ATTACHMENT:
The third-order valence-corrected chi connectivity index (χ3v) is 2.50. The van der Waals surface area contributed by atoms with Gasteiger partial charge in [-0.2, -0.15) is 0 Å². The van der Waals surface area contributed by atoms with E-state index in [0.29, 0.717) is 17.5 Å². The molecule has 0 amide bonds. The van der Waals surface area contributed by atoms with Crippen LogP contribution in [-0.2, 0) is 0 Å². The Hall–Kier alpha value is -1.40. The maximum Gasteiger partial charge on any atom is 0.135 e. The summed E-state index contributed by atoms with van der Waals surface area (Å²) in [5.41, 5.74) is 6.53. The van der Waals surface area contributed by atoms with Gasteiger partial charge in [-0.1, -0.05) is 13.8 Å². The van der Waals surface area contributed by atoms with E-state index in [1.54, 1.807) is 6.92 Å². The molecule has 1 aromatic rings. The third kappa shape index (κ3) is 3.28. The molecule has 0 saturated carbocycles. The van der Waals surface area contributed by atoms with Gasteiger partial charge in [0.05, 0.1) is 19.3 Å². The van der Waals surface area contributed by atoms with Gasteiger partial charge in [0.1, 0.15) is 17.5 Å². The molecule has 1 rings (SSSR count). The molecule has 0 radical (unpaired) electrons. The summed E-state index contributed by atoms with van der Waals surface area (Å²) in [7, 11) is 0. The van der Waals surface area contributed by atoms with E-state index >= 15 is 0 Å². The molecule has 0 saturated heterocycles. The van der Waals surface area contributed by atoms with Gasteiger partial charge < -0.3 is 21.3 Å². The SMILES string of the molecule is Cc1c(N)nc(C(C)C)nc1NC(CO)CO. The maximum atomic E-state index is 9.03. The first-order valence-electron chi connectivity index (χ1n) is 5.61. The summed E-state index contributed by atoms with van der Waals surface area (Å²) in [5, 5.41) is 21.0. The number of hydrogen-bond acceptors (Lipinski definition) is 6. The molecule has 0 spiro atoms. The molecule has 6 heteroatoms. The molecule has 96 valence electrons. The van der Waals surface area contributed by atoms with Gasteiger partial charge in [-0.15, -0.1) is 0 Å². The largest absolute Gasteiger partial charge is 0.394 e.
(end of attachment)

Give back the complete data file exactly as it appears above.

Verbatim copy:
The third-order valence-corrected chi connectivity index (χ3v) is 2.50. The van der Waals surface area contributed by atoms with Gasteiger partial charge in [-0.2, -0.15) is 0 Å². The van der Waals surface area contributed by atoms with E-state index in [0.29, 0.717) is 17.5 Å². The molecule has 0 amide bonds. The van der Waals surface area contributed by atoms with Crippen LogP contribution in [-0.2, 0) is 0 Å². The Hall–Kier alpha value is -1.40. The maximum Gasteiger partial charge on any atom is 0.135 e. The summed E-state index contributed by atoms with van der Waals surface area (Å²) in [5.41, 5.74) is 6.53. The van der Waals surface area contributed by atoms with Gasteiger partial charge in [-0.1, -0.05) is 13.8 Å². The van der Waals surface area contributed by atoms with E-state index in [1.54, 1.807) is 6.92 Å². The molecule has 1 aromatic rings. The third kappa shape index (κ3) is 3.28. The molecule has 0 saturated carbocycles. The van der Waals surface area contributed by atoms with Gasteiger partial charge in [0.05, 0.1) is 19.3 Å². The van der Waals surface area contributed by atoms with Gasteiger partial charge in [0.1, 0.15) is 17.5 Å². The molecule has 1 rings (SSSR count). The molecule has 0 radical (unpaired) electrons. The summed E-state index contributed by atoms with van der Waals surface area (Å²) in [7, 11) is 0. The van der Waals surface area contributed by atoms with E-state index >= 15 is 0 Å². The molecule has 0 saturated heterocycles. The van der Waals surface area contributed by atoms with Gasteiger partial charge < -0.3 is 21.3 Å². The SMILES string of the molecule is Cc1c(N)nc(C(C)C)nc1NC(CO)CO. The maximum atomic E-state index is 9.03. The first-order valence-electron chi connectivity index (χ1n) is 5.61. The summed E-state index contributed by atoms with van der Waals surface area (Å²) in [5, 5.41) is 21.0. The number of hydrogen-bond acceptors (Lipinski definition) is 6. The molecule has 0 spiro atoms. The molecule has 6 heteroatoms. The molecule has 96 valence electrons. The van der Waals surface area contributed by atoms with Gasteiger partial charge in [-0.15, -0.1) is 0 Å². The largest absolute Gasteiger partial charge is 0.394 e.